JONATHAN BEN ELEAZAR:
Palestinian scholar of the third century; contemporary of Ḥanina b. Ḥama (Shab. 49a et seq.); disciple of Simon b. Jose b. Laḳonya. Rabbah b. Ḥana twice reports communications which he had with Jonathan in which the latter speaks of his intercourse with Simon (Pes. 5a; see Rabbinowicz, "Diḳduḳe Soferim," ad loc.; Bek. 38b). It is also related that Jonathan once propounded to Simon a ritualistic question, and thatthe teacher misunderstood it and chided him. But when Jonathan respectfully corrected his teacher, explaining his problem more clearly, Simon found it too difficult for him to solve, and invited his pupil to follow him to another school in quest of the needed solution, which they obtained from a baraita taught by Hezekiah (Yer. Hor. ii. 45d; comp. Sheb. 18b). Sometimes he is cited as "Jonathan b. Eleazar Sar [Ish] ha-Birah [Castellan]," or as "Jonathan Ish ha Birah" (Tan., Wayiggash, 12, ed. Buber; Gen. R. xcv. 3). Generally, however, he is cited without either patronymic or cognomen, and his name appears in this form quite frequently in both Talmuds.
Jonathan was a Babylonian by birth, and his first associates in Palestine were the foremost Babylonian immigrants, Ḥiyya Rabbah and Ḥanina b. Ḥama (Ḥul. 45a; Yer. Ber. v. 9a; Yer. Pes. vi. 33b). In company with the latter and Joshua b. Levi he once made a pilgrimage to Jerusalem (Yer. Ma'as. Sh. iii. 54b). He was very charitable; when a prominent official came to his city he would make him costly presents, in order, as he said, to pave the way for eventual intercession on behalf of a widow or an orphan whose suit might be subject to the decision of that official (Yer. 'Ab. Zarah ii. 41d). To him is also ascribed the halakah that a son may be compelled to support his parent; and it is related that once, while he was in the company of Yannai, he was humbly kissed by a stranger. Yannai asked whether he knew the man, and Jonathan informed him that the man had once appealed to him against his hard-hearted son, who would not support him, and that he had forced the son to do his duty toward his father (Yer. Peah i. 15d; comp.Ket. 49b).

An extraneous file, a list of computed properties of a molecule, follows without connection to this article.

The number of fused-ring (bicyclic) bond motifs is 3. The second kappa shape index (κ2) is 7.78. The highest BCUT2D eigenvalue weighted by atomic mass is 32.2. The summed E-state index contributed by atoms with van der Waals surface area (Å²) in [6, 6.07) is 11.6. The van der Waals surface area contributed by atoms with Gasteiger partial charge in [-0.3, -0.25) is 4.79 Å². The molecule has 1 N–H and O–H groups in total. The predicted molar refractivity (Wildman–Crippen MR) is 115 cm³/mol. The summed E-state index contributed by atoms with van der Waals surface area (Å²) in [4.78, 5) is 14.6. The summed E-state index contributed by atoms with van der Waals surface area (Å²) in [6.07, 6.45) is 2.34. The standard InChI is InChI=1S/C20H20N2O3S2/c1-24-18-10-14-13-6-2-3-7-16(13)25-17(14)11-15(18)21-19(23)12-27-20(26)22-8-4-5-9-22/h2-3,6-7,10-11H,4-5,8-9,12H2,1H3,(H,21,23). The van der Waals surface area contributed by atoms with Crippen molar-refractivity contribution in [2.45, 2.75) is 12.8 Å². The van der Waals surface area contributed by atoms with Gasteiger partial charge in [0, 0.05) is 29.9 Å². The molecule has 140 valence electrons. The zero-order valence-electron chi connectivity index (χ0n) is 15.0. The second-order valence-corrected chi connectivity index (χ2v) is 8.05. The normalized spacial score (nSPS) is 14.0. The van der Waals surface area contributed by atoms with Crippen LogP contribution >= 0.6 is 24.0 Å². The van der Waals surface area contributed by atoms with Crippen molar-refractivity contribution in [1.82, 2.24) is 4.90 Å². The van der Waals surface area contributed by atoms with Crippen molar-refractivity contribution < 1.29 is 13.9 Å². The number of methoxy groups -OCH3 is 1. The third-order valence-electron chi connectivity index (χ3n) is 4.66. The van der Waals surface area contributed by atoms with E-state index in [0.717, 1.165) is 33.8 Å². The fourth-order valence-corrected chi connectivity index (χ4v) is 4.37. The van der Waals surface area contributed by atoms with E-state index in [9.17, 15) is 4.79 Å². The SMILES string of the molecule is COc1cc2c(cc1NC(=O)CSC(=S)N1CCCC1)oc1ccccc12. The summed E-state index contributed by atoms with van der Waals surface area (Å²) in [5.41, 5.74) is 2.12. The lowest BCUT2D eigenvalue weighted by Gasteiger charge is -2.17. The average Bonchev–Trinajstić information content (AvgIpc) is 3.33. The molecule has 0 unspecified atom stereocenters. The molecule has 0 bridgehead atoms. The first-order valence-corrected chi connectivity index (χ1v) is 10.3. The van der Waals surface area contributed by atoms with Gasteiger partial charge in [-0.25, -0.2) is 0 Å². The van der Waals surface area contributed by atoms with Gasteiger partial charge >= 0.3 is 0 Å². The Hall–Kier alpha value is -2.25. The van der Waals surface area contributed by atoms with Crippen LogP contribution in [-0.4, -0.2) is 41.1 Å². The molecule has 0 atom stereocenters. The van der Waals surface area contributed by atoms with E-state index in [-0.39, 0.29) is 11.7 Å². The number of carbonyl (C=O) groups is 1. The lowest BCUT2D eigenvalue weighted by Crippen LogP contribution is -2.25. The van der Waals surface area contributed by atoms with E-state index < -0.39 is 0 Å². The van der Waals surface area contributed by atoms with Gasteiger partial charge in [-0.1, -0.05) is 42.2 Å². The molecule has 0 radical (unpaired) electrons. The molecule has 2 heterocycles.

As a halakist he paid due regard to expediency. According to him, one may do anything or use anything (otherwise forbidden) as a remedy against disease—idolatrous objects, lawless cohabitation, and bloodshed excepted (Yer. Shab. xiv. 14d; comp. Pes. 25a). He taught that "One must appear justified before men as well as before God." He based this doctrine on dicta in the Prophets and Hagiographa (Josh. xxii. 22; Prov. iii. 4), but mainly on Num. xxxii. 22: "Ye shall . . . be guiltless before the Lord, and before Israel" (Yer. Sheḳ. iii. 47c).
- Bacher, Ag. Pal. Amor. i. 58-88;
- Frankel, Mebo, p. 99a;
- Halevy, Dorot ha-Rishonim; ii. 149a;
- Weiss, Dor, iii. 52.